Book Reviews

Sweet Caress: The Many Lives of Amory Clay by William Boyd

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List Price: £7.99

 

Paperback: 464 Pages.

Published: 05 May 2016 by Bloomsbury Paperbacks

Edition: 01

ISBN: 1408867990

EAN: 9781408867990

Amory's first memory is of her father doing a handstand. She has memories of him returning on leave during the First World War. But his absences, both actual and emotional, are what she chiefly remembers. It is her photographer uncle Greville who supplies the emotional bond she needs, and, when he gives her a camera and some rudimentary lessons in photography, unleashes a passion that will irrevocably shape her future.

A spell at boarding school ends abruptly and Amory begins an apprenticeship with Greville in London, living in his flat in Kensington, earning two pounds a week photographing socialites for fashionable magazines. But Amory is hungry for more and her search for life, love and artistic expression will take her to the demi monde of Berlin of the late 1920s, to New York of the 1930s, to the Blackshirt riots in London and to France in the Second World War where she becomes one of the first women war photographers. Her desire for experience will lead Amory to further wars, to lovers, husbands and children as she continues to pursue her dreams and battle her demons.

Reviews

3.0 Stars3.0 Stars3.0 Stars  by Anne

A Life in Photography

This novel is the fictional autobiography of a female photographer during the twentieth century. Amory Clay is unusual in her occupation for the time and sees many of the great events of the century as she photographs them including war, especially in Vietnam. The book follows her life and career but it concentrates on certain periods such as when she is first starting out and her relationships with the significant men in her life. This does mean that there are long periods in the life that are skated over or omitted altogether whilst others are given a lot of space - it didn't seem clear why that was so and why those periods were of more significance than others.The author tackles lots of issues such as the growing emancipation of women, attitudes to homosexuality, photography as art, and even what constitutes pornography. The paperback edition I read also included some photographs although they weren't reproduced well and seemed quite arbitrary - I am not sure that they added much to the reading experience.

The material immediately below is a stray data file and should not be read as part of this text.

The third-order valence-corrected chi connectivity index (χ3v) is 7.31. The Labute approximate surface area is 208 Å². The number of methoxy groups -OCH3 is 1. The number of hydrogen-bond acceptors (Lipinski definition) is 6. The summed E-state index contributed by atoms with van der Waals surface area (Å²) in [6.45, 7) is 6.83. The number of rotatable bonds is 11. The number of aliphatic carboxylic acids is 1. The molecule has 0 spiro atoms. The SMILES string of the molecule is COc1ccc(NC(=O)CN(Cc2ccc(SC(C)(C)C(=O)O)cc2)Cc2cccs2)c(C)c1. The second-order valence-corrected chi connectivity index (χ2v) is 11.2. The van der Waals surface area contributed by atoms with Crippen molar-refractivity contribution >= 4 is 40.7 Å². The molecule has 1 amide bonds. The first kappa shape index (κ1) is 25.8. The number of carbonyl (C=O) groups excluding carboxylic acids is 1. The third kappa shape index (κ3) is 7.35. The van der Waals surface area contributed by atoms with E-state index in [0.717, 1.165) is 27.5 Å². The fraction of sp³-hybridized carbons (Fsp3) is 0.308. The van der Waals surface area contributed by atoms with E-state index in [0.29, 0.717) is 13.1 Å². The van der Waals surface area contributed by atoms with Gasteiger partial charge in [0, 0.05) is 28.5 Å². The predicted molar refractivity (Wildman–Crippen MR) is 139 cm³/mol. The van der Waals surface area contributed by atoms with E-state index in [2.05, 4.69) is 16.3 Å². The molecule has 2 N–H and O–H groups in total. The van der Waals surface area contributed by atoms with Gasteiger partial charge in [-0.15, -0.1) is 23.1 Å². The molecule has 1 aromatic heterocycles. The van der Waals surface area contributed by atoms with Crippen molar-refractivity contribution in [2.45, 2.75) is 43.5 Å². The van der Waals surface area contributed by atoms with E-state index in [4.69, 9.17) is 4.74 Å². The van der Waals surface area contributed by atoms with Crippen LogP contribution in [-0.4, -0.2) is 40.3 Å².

It is unusual for a male author to write a whole book in a female voice and I have no problems with that. I did find, however, that I didn't always identify with Amory as female. She seemed in a lot of ways to come across in a more male way. It is difficult to explain this and I am very well aware that women are very different from one another but to me she wasn't always believable especially in how she related to the men with whom she had relationships. This may be my fault but I didn't find that the way she was written made me identify with her as a character.

I like the diary format and I love the idea of following a whole life that way. The problem with this novel is that I have already read "Any Human Heart" where the same author did exactly the same things with a male character who was an art critic and collector. It seemed a bit like William Boyd had left some historical events out of the previous book and wanted to write about them so this book filled in the gaps. This may be unfair but all the way through this book I was thinking that I had read this book before even if the story, characters and viewpoint were different. This book says nothing new about a long life in the arts and the change of sex of the main character didn't add enough to make the story very different.

It seems a shame only to give this book three stars because if I had read it first I would probably have given it four but if you read it having already known and loved "Any Human Heart" you become aware that it isn't really of the same calibre and thus is quite disappointing.

 
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